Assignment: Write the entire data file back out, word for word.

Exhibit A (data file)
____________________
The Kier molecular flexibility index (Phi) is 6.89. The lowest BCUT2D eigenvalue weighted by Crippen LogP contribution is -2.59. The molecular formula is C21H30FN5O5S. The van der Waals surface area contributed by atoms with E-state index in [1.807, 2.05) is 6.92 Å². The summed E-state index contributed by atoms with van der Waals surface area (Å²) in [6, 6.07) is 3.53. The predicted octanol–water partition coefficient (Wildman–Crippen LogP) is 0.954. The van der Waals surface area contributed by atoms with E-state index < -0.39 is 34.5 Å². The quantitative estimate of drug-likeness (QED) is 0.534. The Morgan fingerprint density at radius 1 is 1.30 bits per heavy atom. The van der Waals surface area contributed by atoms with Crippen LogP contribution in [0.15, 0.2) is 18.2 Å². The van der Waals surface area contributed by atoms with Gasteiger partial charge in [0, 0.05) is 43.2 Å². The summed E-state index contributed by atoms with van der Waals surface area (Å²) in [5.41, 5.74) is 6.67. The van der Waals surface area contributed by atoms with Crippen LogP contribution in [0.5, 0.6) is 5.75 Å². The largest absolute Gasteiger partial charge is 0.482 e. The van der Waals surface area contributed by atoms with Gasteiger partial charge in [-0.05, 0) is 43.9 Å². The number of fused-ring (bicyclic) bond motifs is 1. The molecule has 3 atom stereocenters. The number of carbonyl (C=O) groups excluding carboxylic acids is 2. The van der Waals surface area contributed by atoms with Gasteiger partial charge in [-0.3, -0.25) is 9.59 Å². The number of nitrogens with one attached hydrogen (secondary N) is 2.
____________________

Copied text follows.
The Kier molecular flexibility index (Phi) is 6.89. The lowest BCUT2D eigenvalue weighted by Crippen LogP contribution is -2.59. The molecular formula is C21H30FN5O5S. The van der Waals surface area contributed by atoms with E-state index in [1.807, 2.05) is 6.92 Å². The summed E-state index contributed by atoms with van der Waals surface area (Å²) in [6, 6.07) is 3.53. The predicted octanol–water partition coefficient (Wildman–Crippen LogP) is 0.954. The van der Waals surface area contributed by atoms with E-state index < -0.39 is 34.5 Å². The quantitative estimate of drug-likeness (QED) is 0.534. The Morgan fingerprint density at radius 1 is 1.30 bits per heavy atom. The van der Waals surface area contributed by atoms with Crippen LogP contribution in [0.15, 0.2) is 18.2 Å². The van der Waals surface area contributed by atoms with Gasteiger partial charge in [0, 0.05) is 43.2 Å². The summed E-state index contributed by atoms with van der Waals surface area (Å²) in [5.41, 5.74) is 6.67. The van der Waals surface area contributed by atoms with Crippen LogP contribution in [0.5, 0.6) is 5.75 Å². The largest absolute Gasteiger partial charge is 0.482 e. The van der Waals surface area contributed by atoms with Gasteiger partial charge in [-0.05, 0) is 43.9 Å². The number of fused-ring (bicyclic) bond motifs is 1. The molecule has 3 atom stereocenters. The number of carbonyl (C=O) groups excluding carboxylic acids is 2. The van der Waals surface area contributed by atoms with Gasteiger partial charge in [-0.3, -0.25) is 9.59 Å². The number of nitrogens with one attached hydrogen (secondary N) is 2.